Once Benzema received the ball, he looked to initiate quick passing combinations with Madrid’s advancing midfielders in order to allow his team to progress up the pitch as a whole.
This crucial link-up play, coupled with Kroos’ world class press-resistance, gradually allowed Madrid to dismantle Athletic Bilbao’s press. Thus, the Basques were prevented from creating any true chances in transition, eliminating a key tool from their arsenal.
A fleeting, but relevant, feature of this game was Real Madrid’s sporadic pressing – if only for the reason that it led to the first goal of the match. As mentioned before, Zizou tried to get his team to start on the front foot by asking BBC to press with support of Modric and Kroos. Benzema was given the role of “pressing trigger,” meaning his teammates moved to support him when he rushed the keeper while cover shadowing the center back he was nearest to.
Ronaldo and Bale would look to mark the fullbacks while Kroos and Modric would alternate between marking the defensive midfielder and the free center back.
Athletic looked to break this press by launching long balls into Madrid’s half, which proved fairly successful on most occasions, due to the height advantage of their central midfielders and Aduriz. But this strategy also happened to be their undoing, as keeper Kepa mindlessly gifted Madrid possession of the ball in the 24th minute, when he could have instead exploited a weakness in the opposition’s pressing structure.
Ramos won the ball in the air and the ball soon fell at the feet of Casemiro. With Ronaldo and Benzema still high up the pitch, the Brazilian launched an excellent long ball to Ronaldo, who controlled and laid off an immaculate assist for the French striker to finish. It was an odd moment where Real benefitted from a poorly executed plan, but it demonstrates just how lethal this team can be even when not functioning properly in certain situations.
A contentious part of this game was Zinedine Zidane’s curious substitutions. Avoiding like-for-like changes until he brought Benzema off for Morata in the 86th minute, Zidane subbed on Lucas Vázquez for Luka Modric (62 mins) and Isco on for Ronaldo (79 mins).
The first decision was especially puzzling on the face of things, as Modric’s ability in tight areas seemed crucial for Madrid’s battle in midfield. But with Real 1-0 up in the second half and struggling to get a hold of the ball, it was actually a reasonable decision to bring on a player with greater defensive qualities.
It was only a mere coincidence that Athletic scored minutes after the substitution. It had little to do with Lucas’ involvement with the game and more to do with Casemiro’s shoddy marking of Aduriz.
Not only did Lucas provide immense defensive coverage (4 tackles) with his work-rate and stamina, but his substitution allowed Madrid to move into a 4-4-2, with Bale on the left-wing.
These two banks of four allowed Madrid greater horizontal coverage than their 4-3-3 and allowed them to become ultra-compact by parking the bus. Lucas, Kroos, Casemiro, and Bale could be seen sitting only 7-8 yards away from their defensive line, with Benzema and Ronaldo sitting well inside their own half to block off backwards passing options.
This completely shut off Athletic’s attempts to penetrate through the halfspaces and forced them out wide into predictable wing attacks.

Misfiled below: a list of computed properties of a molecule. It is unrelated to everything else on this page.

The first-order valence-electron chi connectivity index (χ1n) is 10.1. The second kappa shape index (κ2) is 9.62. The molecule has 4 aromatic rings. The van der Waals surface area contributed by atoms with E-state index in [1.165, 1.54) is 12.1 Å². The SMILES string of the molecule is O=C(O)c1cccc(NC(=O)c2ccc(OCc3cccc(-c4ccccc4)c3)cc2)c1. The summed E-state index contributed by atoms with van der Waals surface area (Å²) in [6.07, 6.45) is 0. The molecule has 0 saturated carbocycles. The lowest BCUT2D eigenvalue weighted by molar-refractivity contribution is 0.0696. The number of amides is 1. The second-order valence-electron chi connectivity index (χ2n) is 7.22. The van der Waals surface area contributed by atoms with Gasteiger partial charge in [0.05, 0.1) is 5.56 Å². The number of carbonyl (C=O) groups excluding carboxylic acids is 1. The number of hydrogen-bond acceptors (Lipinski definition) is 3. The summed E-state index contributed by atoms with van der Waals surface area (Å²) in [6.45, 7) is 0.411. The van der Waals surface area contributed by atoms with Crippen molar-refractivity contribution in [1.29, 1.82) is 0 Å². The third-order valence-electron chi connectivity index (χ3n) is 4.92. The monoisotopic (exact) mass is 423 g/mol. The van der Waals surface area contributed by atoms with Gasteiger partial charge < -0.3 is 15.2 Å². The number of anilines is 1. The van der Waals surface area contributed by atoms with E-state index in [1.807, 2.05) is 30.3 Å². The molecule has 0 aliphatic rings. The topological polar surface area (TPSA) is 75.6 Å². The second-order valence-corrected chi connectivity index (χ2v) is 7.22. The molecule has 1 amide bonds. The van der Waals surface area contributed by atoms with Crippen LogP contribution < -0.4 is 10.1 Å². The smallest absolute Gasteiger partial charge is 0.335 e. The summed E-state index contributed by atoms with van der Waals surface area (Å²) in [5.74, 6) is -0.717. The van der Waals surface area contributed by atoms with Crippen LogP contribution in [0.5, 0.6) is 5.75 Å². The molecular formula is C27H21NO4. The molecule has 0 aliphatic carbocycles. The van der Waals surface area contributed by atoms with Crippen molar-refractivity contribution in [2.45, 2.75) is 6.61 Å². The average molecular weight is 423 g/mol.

Casemiro absolutely thrived in this situation, as he single-handedly stopped countless attacks with his world class ball winning ability and his excellent defensive positioning.
But as the game wore on, the probability of Madrid maintaining an exhausting level of defensive focus became less and less likely, prompting Zidane to bring on Isco for Ronaldo with little over 10 minutes remaining. While Cristiano certainly wasn’t poor (as his team-high chance creation numbers of 3 key passes and 2 assists attest to), Isco’s technical skills put another body in midfield and allowed Madrid to reassert their dominance over the football. His quick feet and penchant for quick combinations allowed Madrid to push past Athletic’s press and retain possession in the final third, crucially giving Real’s defense a breather in the final minutes of the game.
If Madrid were a bit lucky to score their first goal, they certainly weren’t with their second.
Los Merengues struck from another well-constructed set-piece, that once again tricked the opposition with near post runs from Ronaldo and Bale.
Since both players are immense in the air, the Portuguese and the Welshman were tightly marked as they made their planned runs towards the man taking the corner – Toni Kroos. But instead of attempting to score from a difficult angle with a man on his tail, Ronaldo, the intended target, flicked the ball towards the back post. With Ramos arriving from his classic deep position to attack the six-yard box, the attention of Athletic Bilbao’s zonal markers were focused on him.
But unlike so many occasions before, Ramos proved to be a decoy, leaving Casemiro free to tap-in an easy goal at the back post.
While such plays are often rarely admired by tactical analysts and fans alike, it is difficult to scoff at a tool that has arguably been the biggest reason for Madrid’s success this season.
Zidane came to San Mamés with a pragmatic, defensive plan, that was well executed by his men. Casemiro was the standout player on the defensive end, while Kroos and Benzema were brilliant on offense. Ronaldo also deserves a mention for his cutting edge in the final third.
Ernesto Valverde will probably be disappointed with the result, seeing as he created chances of equal quality to Madrid’s, but things will always be difficult when you rely so heavily on the low percentage strategy of crossing.
Thus, while Madrid definitely didn’t play a pretty game, they ground out another tough away result that is sure to be crucial in this final stretch of the title race.